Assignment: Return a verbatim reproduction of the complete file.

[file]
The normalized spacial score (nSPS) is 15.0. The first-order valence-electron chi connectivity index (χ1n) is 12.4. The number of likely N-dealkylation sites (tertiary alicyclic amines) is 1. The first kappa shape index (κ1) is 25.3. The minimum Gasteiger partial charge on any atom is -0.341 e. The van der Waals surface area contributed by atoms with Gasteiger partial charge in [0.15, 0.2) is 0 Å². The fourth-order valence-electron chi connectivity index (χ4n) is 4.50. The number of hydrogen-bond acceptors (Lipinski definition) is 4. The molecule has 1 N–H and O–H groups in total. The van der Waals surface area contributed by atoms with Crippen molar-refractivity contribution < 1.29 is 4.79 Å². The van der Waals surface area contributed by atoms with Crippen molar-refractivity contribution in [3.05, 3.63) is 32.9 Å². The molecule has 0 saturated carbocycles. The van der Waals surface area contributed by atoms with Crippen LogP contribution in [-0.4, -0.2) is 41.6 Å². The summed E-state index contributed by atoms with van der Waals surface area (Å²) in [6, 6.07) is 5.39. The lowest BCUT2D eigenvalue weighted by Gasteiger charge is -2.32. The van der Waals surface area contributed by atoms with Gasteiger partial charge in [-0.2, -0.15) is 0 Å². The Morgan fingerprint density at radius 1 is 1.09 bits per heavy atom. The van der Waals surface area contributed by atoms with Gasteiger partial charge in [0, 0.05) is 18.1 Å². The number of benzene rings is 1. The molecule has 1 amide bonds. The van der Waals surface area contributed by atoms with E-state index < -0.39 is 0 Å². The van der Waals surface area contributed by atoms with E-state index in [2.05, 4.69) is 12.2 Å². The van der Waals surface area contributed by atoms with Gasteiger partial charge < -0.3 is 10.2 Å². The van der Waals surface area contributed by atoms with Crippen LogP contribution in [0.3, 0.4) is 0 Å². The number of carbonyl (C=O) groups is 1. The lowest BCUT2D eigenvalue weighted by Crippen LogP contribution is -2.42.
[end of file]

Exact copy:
The normalized spacial score (nSPS) is 15.0. The first-order valence-electron chi connectivity index (χ1n) is 12.4. The number of likely N-dealkylation sites (tertiary alicyclic amines) is 1. The first kappa shape index (κ1) is 25.3. The minimum Gasteiger partial charge on any atom is -0.341 e. The van der Waals surface area contributed by atoms with Gasteiger partial charge in [0.15, 0.2) is 0 Å². The fourth-order valence-electron chi connectivity index (χ4n) is 4.50. The number of hydrogen-bond acceptors (Lipinski definition) is 4. The molecule has 1 N–H and O–H groups in total. The van der Waals surface area contributed by atoms with Crippen molar-refractivity contribution < 1.29 is 4.79 Å². The van der Waals surface area contributed by atoms with Crippen molar-refractivity contribution in [3.05, 3.63) is 32.9 Å². The molecule has 0 saturated carbocycles. The van der Waals surface area contributed by atoms with Crippen LogP contribution in [-0.4, -0.2) is 41.6 Å². The summed E-state index contributed by atoms with van der Waals surface area (Å²) in [6, 6.07) is 5.39. The lowest BCUT2D eigenvalue weighted by Gasteiger charge is -2.32. The van der Waals surface area contributed by atoms with Gasteiger partial charge in [-0.2, -0.15) is 0 Å². The Morgan fingerprint density at radius 1 is 1.09 bits per heavy atom. The van der Waals surface area contributed by atoms with Gasteiger partial charge in [0, 0.05) is 18.1 Å². The number of benzene rings is 1. The molecule has 1 amide bonds. The van der Waals surface area contributed by atoms with E-state index < -0.39 is 0 Å². The van der Waals surface area contributed by atoms with E-state index in [2.05, 4.69) is 12.2 Å². The van der Waals surface area contributed by atoms with Gasteiger partial charge < -0.3 is 10.2 Å². The van der Waals surface area contributed by atoms with Crippen LogP contribution in [0.3, 0.4) is 0 Å². The number of carbonyl (C=O) groups is 1. The lowest BCUT2D eigenvalue weighted by Crippen LogP contribution is -2.42.